Professor Dr James B Richardson died suddenly while on holiday in India with his wife Shona in February 2018.
Professor of orthopaedics at the Robert Jones and Agnes Hunt (RJAH) Orthopaedic Hospital in Oswestry and much-loved father and grandfather, James' loss was felt by all his family, friends, colleagues and patients – who all came together to transform an outside area at the hospital using creative stem cell sculptures.
In October 2017, months before his death, James had been able to announce at the 11th annual Oswestry Cartilage Symposium that after more than 20 years of trials and research by his team, the National Institute for Health and Care Excellence had finally approved the Autologous Chondrocyte Implantation (ACI) – stem cell treatment to repair arthritic knee joints – to be funded by the NHS.
Colleague Wagih El Masri, emeritus consultant surgeon in spinal injuries, said: "As well as being a skilled orthopaedic surgeon, professor Richardson had energy, charisma and a brilliant curious brain that never stopped exploring effective treatments that are less invasive than major surgery.
"He was well read and had personable, approachable and patient attributes that enabled him to attract support from colleagues as well as communicate and collaborate with basic scientists, researchers and patients.
"His perseverance was rewarded by the approval of his ACI to be used clinically."
Wanting to create something lasting in her husband's memory, Shona invited crowdfunding donations to be made to Oswestry's Orthopaedic Institute and the charity Designs in Mind, a working art studio supporting people living with mental health challenges; both important causes to James.
Working with Shona and others, Designs in Mind studio manager Bridie Dunbabin developed the idea of creating a piece of artwork to bring attention to both body and mind whilst transforming an unused and unloved space at the hospital to inspire, stimulate and relax staff, patients and visitors.
Taking the stem cell research completed by James as their inspiration, the team began organising the design and construction of five glass panels, each nearly 1.5 metres tall, featuring unique printed designs and set in oak blocks to create the installation.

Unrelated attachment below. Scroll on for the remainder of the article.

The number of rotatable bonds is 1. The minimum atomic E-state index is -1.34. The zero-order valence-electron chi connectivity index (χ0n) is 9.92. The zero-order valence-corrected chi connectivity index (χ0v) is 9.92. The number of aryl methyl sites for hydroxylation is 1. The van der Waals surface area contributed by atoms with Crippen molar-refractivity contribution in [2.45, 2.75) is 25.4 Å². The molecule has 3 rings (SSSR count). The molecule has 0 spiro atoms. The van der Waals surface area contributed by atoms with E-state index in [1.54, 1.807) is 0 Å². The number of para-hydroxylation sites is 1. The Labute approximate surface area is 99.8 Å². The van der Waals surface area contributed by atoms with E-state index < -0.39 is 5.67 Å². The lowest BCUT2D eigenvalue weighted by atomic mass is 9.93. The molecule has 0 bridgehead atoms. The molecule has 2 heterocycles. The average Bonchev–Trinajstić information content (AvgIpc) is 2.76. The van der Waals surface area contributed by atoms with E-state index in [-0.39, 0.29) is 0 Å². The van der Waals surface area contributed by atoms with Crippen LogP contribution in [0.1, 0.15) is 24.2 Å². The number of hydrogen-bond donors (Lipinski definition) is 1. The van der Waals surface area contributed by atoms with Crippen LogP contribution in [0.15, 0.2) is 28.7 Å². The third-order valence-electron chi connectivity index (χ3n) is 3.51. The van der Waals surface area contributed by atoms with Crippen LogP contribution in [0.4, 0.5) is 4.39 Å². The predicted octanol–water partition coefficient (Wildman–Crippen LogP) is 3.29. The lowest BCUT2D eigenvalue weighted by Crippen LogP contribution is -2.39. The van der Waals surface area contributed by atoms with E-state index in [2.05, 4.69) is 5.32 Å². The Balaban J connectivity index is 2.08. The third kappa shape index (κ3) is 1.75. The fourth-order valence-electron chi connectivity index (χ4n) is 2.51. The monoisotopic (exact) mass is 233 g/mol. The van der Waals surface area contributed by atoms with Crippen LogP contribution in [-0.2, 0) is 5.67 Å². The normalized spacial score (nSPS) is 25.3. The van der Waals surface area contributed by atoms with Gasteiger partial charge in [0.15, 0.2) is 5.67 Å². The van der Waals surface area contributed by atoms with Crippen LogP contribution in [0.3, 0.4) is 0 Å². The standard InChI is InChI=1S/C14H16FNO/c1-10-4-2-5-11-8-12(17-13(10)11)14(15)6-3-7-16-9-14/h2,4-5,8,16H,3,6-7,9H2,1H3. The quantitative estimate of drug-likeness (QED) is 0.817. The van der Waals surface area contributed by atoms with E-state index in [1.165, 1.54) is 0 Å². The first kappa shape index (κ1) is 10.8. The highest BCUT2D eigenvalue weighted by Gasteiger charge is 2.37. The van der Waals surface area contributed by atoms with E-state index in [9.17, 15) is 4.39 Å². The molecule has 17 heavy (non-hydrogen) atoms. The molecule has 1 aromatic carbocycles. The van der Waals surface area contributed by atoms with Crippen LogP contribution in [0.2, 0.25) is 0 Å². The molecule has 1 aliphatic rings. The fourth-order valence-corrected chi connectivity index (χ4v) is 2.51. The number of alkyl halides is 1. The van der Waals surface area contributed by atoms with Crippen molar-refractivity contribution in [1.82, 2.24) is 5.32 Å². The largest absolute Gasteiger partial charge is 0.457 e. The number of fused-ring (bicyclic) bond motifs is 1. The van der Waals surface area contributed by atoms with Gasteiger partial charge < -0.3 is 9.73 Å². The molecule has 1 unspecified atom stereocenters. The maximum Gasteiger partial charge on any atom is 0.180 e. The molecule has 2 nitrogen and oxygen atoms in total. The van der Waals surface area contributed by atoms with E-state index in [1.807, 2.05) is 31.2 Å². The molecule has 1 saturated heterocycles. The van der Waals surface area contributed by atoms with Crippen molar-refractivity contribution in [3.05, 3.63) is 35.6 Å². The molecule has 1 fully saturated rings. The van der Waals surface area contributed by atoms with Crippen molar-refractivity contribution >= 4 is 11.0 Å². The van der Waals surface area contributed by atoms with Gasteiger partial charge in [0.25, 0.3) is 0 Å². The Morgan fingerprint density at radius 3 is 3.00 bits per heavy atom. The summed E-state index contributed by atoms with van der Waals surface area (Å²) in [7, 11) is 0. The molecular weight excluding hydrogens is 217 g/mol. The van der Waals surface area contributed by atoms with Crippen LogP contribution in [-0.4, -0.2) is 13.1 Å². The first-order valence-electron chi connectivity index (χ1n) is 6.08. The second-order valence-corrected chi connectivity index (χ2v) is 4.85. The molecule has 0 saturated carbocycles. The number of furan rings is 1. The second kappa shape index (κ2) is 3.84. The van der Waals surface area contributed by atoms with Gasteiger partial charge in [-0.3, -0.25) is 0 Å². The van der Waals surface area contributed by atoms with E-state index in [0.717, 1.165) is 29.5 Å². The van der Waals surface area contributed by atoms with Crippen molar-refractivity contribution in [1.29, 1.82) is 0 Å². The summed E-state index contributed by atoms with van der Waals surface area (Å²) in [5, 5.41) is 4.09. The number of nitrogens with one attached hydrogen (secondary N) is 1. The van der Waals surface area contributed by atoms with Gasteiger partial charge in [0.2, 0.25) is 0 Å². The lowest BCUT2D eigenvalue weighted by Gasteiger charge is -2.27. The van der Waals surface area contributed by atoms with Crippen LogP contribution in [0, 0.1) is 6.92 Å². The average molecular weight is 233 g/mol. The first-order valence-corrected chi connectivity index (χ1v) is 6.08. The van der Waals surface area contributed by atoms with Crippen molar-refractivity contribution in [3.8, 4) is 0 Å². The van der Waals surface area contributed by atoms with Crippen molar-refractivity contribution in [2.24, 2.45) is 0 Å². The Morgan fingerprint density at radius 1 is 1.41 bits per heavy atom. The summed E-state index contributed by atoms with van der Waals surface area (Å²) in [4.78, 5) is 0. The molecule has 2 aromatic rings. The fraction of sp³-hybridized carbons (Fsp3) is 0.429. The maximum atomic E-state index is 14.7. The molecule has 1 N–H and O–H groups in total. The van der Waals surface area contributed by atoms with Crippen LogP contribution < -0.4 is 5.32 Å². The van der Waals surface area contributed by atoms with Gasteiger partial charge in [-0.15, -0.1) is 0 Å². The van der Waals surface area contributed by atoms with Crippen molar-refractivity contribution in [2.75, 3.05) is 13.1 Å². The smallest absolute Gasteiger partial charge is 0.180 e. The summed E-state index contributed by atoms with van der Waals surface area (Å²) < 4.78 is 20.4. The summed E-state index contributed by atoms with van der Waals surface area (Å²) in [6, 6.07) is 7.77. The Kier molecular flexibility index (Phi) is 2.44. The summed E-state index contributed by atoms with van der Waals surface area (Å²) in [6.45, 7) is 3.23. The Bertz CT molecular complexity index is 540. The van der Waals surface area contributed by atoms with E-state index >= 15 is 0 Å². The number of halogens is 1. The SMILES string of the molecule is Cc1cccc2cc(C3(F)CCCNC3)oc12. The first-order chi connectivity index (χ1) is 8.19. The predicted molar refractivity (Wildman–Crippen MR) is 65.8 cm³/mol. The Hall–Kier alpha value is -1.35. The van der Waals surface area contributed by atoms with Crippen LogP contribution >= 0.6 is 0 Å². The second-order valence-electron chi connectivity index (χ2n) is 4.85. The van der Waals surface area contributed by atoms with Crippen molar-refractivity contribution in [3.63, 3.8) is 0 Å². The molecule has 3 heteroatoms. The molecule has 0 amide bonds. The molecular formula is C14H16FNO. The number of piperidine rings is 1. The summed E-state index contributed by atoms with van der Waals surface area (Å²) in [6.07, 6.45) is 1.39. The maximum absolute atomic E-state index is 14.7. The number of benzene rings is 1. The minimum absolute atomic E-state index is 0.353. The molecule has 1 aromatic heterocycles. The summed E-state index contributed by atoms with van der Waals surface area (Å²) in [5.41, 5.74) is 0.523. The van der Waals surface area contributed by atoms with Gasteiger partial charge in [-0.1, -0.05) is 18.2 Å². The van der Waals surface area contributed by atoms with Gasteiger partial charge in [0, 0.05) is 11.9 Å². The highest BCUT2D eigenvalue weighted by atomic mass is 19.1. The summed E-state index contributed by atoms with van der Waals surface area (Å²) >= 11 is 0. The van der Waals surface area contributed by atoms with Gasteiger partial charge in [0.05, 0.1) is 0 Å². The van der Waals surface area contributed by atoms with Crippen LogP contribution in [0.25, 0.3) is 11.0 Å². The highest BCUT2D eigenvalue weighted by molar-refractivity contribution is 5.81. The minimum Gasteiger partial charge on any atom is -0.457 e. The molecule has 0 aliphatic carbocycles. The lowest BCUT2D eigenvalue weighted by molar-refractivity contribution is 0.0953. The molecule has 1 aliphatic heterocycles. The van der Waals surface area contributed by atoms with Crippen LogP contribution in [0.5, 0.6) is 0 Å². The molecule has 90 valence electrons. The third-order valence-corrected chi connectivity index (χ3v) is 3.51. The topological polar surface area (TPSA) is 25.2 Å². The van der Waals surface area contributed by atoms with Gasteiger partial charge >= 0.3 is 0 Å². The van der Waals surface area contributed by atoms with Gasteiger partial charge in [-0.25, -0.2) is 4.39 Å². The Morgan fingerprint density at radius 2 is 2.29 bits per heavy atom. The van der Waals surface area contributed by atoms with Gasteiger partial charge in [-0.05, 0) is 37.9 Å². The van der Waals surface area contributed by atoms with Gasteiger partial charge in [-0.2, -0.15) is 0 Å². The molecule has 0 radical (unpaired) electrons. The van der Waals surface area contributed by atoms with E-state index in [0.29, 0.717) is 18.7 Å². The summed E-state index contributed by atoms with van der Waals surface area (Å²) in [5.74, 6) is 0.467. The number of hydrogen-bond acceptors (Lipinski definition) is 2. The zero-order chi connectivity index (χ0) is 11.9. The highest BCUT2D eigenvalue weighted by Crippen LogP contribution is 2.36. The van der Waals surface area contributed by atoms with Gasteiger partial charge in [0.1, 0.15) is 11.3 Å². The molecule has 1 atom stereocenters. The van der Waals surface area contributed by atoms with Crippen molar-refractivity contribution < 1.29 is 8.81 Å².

An application to the Mary Hignett Bequest Fund by Oswestry Rotary Club funded the materials and in December 2019 the project began.
Within months the coronavirus pandemic struck and creators were forced to go virtual.
As restrictions began to ease earlier this year, Bridie had the task of completing the installation using enamel paints, squeegees, screens, glass plates, pebbles, wall paint and oak blocks.
Bridie said: "We have been able to create an area of peace and mindfulness in a busy hospital where everyone who comes to the RJAH can take a moment out of their day to reflect on the issues that affect them and consider our images inspired by professor Richardson's ground-breaking work."
Oswestry Rotary Club president David Griggs added: "We are honoured to have been entrusted with the legacy from local author, teacher and naturalist Mary Hignett to spend in line with her wishes in the areas of sports and arts.
"It is particularly rewarding when we can help such a variety of people with a single application.
"When applications to the fund close in September each year, we may be able to help a silver band, a cricket club, amateur dramatic group, an embroidery group or something we have not yet encountered by looking after Mary's bequest as best as we can."
Wagih said: "Professor Richardson made a difference to patients, clinical practice and the NHS."